Since story forms provide an essential means of organizing material about human behavior and events in the world, teachers should explore narrative with their students.

Moreover , often in lower and intermediate level speaking classes, students become bored with the standard drills and conversation dialogs in most ESL texts. We can see students with tremendous potential stymied by non-motivating materials. Many of them have difficulty relating events and stories to other speakers because they have had little chance to express their ideas in a fluid pattern ; they can parcel out bits of a story, but presenting a story is more difficult to package in their own words.

To address these problems, we can make our students read short stories and then re-tell the stories to other students.

Stories can be a major vehicle of our students' language development. In encouraging their story-making, along with their personal responses to the stories they read, we are fostering personal and cultural development.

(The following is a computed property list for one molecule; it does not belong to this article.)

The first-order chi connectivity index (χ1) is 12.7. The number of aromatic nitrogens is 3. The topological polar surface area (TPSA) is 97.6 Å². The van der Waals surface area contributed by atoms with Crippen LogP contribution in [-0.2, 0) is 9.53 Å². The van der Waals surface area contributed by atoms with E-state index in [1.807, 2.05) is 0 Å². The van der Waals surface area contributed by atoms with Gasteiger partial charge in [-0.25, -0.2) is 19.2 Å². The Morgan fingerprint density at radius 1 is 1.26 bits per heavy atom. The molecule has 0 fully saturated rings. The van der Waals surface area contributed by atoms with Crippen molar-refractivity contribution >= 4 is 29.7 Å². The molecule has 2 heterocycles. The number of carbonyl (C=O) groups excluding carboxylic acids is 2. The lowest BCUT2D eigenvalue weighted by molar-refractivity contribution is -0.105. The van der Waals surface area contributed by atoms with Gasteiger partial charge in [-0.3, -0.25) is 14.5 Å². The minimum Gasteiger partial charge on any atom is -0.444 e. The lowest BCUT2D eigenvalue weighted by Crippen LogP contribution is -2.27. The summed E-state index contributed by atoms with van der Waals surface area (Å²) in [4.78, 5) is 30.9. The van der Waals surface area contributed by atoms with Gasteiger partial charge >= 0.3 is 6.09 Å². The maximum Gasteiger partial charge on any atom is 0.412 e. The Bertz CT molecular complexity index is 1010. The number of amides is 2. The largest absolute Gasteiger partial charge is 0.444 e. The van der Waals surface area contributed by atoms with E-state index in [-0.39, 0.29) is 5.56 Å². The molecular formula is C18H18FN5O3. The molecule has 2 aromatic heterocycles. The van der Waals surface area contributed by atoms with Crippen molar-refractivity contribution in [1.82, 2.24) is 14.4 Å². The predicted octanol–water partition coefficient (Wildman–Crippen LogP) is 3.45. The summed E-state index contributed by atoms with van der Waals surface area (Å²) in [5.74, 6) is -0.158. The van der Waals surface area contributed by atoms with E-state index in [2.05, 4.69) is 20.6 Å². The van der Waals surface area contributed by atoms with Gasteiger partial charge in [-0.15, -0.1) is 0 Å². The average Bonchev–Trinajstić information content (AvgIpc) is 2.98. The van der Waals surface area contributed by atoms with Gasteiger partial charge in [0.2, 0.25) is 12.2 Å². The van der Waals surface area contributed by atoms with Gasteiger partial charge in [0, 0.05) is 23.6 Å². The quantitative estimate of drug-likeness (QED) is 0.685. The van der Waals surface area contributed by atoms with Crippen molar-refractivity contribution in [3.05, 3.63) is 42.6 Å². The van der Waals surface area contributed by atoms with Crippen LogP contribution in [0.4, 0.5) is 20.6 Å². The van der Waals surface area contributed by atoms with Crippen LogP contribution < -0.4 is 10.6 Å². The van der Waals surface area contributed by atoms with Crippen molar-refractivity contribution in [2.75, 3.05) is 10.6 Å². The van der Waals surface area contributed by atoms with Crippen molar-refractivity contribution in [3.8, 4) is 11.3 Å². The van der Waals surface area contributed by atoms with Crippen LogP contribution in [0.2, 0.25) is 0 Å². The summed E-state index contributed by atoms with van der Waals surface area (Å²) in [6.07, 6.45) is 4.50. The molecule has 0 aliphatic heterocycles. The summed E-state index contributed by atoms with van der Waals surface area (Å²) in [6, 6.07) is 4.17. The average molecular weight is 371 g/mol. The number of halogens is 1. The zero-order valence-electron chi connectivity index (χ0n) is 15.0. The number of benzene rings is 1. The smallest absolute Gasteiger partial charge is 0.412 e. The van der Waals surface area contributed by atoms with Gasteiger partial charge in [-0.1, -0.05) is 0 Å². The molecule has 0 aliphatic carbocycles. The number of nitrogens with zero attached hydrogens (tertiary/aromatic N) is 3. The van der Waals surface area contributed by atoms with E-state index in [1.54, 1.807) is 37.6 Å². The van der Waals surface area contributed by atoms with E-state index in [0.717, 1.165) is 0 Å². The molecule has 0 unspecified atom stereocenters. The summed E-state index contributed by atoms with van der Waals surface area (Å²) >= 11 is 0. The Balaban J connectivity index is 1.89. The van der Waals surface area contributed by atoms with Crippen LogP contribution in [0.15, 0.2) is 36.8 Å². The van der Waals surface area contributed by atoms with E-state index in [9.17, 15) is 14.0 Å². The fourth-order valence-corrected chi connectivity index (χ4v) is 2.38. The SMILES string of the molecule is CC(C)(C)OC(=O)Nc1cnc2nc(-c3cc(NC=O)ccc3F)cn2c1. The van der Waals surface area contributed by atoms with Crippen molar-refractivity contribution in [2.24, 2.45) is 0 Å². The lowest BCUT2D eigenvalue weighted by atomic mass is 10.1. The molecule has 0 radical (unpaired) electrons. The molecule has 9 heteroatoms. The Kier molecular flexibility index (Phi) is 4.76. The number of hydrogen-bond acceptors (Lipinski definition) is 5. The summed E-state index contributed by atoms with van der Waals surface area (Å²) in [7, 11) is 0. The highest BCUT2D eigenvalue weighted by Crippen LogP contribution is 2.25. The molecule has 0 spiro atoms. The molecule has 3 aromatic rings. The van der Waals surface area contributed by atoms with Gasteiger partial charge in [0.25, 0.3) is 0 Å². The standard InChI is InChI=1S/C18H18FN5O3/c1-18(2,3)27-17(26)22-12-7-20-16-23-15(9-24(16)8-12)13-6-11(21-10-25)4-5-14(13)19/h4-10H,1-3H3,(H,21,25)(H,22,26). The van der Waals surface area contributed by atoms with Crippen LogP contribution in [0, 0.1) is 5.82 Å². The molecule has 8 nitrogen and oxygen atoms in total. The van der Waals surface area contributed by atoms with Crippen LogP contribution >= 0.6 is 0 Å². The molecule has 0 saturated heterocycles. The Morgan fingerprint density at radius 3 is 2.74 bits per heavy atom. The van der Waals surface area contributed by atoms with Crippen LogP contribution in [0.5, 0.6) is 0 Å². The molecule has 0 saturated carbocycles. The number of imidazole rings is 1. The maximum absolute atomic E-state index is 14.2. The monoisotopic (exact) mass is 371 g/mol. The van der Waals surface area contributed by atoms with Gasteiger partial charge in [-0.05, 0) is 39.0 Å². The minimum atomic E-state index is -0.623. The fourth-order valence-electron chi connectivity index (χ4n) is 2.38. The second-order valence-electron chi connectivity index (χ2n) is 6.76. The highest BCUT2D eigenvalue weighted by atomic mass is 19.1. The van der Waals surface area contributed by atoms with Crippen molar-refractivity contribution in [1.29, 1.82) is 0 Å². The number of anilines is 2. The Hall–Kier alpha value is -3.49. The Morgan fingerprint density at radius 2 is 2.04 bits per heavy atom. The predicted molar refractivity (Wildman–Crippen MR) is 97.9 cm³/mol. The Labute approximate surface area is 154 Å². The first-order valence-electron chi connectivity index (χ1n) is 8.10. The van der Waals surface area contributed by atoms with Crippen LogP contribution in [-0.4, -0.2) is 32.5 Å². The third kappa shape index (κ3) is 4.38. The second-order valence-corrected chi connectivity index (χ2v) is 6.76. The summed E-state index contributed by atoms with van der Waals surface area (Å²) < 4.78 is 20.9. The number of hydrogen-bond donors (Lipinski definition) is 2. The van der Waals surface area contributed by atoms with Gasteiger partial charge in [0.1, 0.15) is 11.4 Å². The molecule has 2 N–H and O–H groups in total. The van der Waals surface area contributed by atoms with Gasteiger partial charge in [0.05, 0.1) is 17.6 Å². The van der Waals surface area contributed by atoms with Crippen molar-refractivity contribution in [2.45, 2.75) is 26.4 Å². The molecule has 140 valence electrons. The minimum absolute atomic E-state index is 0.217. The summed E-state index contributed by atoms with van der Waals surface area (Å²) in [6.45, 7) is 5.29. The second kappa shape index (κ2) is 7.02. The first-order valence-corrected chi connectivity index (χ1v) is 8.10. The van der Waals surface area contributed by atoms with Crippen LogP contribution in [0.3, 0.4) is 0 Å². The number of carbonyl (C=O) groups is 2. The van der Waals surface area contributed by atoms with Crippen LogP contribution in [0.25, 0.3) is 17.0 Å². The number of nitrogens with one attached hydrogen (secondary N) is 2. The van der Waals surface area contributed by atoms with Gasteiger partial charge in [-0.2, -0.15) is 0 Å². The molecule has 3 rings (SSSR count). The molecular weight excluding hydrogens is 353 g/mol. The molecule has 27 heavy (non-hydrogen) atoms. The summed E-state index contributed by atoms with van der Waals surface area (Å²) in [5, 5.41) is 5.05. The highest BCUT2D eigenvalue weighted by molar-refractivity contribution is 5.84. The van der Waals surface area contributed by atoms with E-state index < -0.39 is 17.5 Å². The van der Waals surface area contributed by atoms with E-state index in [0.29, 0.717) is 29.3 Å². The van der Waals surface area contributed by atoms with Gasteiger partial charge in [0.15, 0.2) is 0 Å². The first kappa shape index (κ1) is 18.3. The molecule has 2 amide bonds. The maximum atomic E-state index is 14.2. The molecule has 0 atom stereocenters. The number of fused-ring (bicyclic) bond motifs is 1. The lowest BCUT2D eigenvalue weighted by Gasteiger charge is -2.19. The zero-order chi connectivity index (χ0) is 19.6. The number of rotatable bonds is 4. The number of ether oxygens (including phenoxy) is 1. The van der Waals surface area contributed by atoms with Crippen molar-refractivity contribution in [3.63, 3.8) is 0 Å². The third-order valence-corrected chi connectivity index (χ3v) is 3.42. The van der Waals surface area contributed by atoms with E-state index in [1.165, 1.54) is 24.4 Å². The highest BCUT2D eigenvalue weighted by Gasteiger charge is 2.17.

After all , the more we understand the nature of narrative, the more we understand ourselves .

Furthermore , story-making provides a natural transition into more formal writing tasks. The underlying "moral" or point that stories attempt to uncover is what eventually gets transformed into the thesis statement in expository or persuasive essays.

The study of narrative then is fundamentally related to teaching and learning at all grade levels, and even beyond the classroom.

                                                                    Page Created on September 8th, 1998
 Last updated on April 19th,1999
   Copyright (C) 1998/1999 by Nada AbiSamra.

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